Soon she realized her offspring were languishing in this dark world, where the only thing to eat was fungus and the only warmth came from the volcanoes and the only light, from the stars.  So she made the sun out of the excess of the world’s hot volcanic excrement so they would have warmth and light, and she caused the Primal Root to send up shoots and generate the first trees and all the other plants so there would be a greater variety of nourishing food.  Then, having become infatuated with the act of creating, she made the animals also, simply because she could.  She discovered that this new order of things amused her greatly.  She would sometimes thrust her head out of the ground so that during darktimes her eyes were visible in the sky watching her world.
She had disciplined the Mothers by immobilizing them underground and making them dependent on the King-Companions for procreation, but when this latter arrangement proved more of a comfort than a punishment, she decided to give her own Kings the same function.  Ever since then she has mated, but it is said that even to this day the Highest-Mother-Who-Is-Nameless does not really need her Kings and sometimes grows tired of mating and casts them aside, or even eats them.  When this happens, great storms and droughts and catastrophes come upon the world.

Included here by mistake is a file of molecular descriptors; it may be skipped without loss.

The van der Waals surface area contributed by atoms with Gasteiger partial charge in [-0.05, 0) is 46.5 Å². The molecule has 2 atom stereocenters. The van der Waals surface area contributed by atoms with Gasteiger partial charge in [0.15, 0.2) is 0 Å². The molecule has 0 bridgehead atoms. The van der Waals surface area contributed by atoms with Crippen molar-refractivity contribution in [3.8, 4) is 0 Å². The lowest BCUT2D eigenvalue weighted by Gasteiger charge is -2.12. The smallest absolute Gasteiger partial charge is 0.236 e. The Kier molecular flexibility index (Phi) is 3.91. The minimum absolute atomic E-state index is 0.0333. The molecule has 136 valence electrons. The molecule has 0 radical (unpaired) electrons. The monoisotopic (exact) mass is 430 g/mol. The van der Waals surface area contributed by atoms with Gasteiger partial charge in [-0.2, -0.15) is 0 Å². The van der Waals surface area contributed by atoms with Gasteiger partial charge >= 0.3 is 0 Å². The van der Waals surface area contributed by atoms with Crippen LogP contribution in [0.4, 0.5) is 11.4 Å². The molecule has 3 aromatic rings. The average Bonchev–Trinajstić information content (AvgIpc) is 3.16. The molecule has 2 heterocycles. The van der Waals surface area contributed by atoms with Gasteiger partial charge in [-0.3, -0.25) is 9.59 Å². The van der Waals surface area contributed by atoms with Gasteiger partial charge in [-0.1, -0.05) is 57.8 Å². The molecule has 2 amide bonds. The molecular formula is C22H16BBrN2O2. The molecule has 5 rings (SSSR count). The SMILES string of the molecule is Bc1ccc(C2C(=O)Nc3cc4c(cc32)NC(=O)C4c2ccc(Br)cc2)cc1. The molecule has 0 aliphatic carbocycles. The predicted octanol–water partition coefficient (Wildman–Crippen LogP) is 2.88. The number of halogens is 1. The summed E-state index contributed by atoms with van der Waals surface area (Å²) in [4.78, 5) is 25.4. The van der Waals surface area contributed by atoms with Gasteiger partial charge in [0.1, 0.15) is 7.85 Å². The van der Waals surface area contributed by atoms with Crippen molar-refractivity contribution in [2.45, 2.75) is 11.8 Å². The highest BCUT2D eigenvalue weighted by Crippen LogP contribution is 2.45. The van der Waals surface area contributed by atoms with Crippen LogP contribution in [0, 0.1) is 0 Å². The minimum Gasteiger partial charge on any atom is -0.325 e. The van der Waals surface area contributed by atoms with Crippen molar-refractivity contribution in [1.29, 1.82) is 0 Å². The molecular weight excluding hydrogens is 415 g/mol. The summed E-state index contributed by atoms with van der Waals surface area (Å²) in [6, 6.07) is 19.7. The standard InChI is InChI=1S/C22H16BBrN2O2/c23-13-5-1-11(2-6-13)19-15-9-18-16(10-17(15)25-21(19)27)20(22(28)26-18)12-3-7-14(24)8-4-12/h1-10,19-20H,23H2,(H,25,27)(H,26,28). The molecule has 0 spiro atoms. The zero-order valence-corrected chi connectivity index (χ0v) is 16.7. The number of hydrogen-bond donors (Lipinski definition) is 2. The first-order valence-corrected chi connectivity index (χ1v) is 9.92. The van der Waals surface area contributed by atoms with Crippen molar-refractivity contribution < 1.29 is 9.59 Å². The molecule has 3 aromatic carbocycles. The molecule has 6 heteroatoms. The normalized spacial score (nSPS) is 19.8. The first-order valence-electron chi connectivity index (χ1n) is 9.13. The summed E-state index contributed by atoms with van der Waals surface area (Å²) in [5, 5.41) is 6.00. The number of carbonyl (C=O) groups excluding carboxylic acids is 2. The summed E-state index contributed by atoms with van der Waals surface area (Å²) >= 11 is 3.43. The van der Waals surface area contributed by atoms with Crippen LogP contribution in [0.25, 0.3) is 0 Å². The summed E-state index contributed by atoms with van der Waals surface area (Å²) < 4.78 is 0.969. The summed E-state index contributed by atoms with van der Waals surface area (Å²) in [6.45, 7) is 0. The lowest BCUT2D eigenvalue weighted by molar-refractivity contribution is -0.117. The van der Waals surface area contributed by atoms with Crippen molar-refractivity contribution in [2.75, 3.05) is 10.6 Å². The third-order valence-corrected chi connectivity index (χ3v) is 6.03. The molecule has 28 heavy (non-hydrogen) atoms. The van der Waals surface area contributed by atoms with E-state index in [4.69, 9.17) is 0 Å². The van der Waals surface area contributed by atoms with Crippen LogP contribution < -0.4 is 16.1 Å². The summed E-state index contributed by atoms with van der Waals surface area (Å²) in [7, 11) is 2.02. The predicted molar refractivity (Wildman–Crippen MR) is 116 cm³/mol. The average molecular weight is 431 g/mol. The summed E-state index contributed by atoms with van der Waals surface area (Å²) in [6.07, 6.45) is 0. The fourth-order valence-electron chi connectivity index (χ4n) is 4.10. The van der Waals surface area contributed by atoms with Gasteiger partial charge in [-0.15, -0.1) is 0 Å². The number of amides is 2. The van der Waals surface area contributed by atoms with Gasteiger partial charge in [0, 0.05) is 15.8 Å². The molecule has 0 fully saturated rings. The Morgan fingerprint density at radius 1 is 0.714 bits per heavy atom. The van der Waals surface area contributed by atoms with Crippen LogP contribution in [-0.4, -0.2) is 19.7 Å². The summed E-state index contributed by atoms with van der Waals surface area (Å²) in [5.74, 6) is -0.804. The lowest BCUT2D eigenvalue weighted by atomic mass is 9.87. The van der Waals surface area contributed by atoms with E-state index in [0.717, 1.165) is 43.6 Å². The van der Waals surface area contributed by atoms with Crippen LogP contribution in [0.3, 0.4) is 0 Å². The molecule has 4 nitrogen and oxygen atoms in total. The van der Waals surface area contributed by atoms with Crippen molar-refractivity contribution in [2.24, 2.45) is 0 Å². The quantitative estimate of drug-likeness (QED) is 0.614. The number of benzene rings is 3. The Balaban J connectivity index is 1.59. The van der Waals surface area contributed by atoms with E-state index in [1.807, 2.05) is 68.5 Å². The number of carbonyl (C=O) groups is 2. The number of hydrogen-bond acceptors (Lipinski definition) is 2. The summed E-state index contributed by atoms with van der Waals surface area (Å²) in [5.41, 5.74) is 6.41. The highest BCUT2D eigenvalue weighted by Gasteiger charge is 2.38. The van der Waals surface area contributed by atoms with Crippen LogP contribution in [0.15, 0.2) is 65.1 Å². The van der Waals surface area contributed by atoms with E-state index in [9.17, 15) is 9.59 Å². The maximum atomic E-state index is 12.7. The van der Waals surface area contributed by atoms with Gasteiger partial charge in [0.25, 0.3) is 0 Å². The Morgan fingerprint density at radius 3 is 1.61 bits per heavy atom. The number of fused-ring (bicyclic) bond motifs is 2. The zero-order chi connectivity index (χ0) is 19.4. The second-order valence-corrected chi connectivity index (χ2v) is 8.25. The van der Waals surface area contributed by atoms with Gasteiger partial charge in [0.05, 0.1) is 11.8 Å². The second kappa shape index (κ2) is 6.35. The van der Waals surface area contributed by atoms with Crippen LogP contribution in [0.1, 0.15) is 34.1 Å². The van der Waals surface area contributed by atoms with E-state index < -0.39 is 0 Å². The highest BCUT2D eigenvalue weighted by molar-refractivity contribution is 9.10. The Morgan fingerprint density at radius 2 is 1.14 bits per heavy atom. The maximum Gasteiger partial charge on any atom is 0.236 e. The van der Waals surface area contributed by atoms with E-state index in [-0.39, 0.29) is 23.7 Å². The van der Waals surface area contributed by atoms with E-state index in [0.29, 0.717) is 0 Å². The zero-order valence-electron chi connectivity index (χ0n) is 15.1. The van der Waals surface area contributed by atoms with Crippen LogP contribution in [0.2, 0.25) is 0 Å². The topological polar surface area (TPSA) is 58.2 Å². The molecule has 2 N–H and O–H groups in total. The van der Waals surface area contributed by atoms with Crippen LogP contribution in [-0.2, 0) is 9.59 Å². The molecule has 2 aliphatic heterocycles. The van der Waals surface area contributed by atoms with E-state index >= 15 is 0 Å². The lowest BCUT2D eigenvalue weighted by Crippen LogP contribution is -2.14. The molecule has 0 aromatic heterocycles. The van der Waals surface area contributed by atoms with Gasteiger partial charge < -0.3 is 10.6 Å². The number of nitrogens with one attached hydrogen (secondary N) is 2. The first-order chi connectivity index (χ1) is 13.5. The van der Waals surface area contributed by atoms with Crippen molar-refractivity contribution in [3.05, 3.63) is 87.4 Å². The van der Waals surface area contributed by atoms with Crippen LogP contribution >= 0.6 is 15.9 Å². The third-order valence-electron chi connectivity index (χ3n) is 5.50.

All of this was quite novel and fascinating to me, since it was both unlike the Shum’za Creation Myth and reflective of it.  Indeed, our own tale was beginning to seem a bit oversimplified to me.  I have related only the barest chitin of the myth here.  It closely resembled the Yo’sho’zei version, although that latter was even more complex.


  1. Perhaps Di'fa'kro'mi is doing the best he can to describe the myths of other Shshi than his own group when they don't make sense to him. I'm about half-way through Huge-head V2 where he's trying to figure out the religious differences war between the Mother-Who-Is-Nameless resides in the sky, or Mother resides in the earth. I think Swift covered such differences well with the Big Endians and Little Endians.

    1. Well, us conworlders love Creation Myths! Di'fa'kro'mi is also very interested in the cultural differences between his own people and the peoples he encounters during the Quest. The opposing myth is new to him at the point where you are, but by the time he reaches At'ein'zei lands, he has become much more comfortable with its premises. You do realize that I'm doing The Song of Roland in parts of the book you're reading, I'm sure. It's the Saracens vs. Charlemagne. I was struck by how this conflict is still going on in our own times and I thought the way I worked it out is quite relevant..

  2. Song of Roland, eh? I'm still trying to work out the labors of Hercules. You need more footnotes! Kaitrin can give us some hints now and again.

    1. Actually, I should keep my mouth (or fingers) shut! You don't really need to know the sources to read the story. Just let it flow and carry you along. I have written elsewhere, however, that I based the tales on Greek myth and also on certain medieval epics. So just enjoy and don't worry about underlying themes or interpretations. I don't want to footnote the sources I used, because the Companions don't know they are reliving the myths of another planet. See the Seer Thru'tei'ga'ma's words under the title of this blog. He knows all!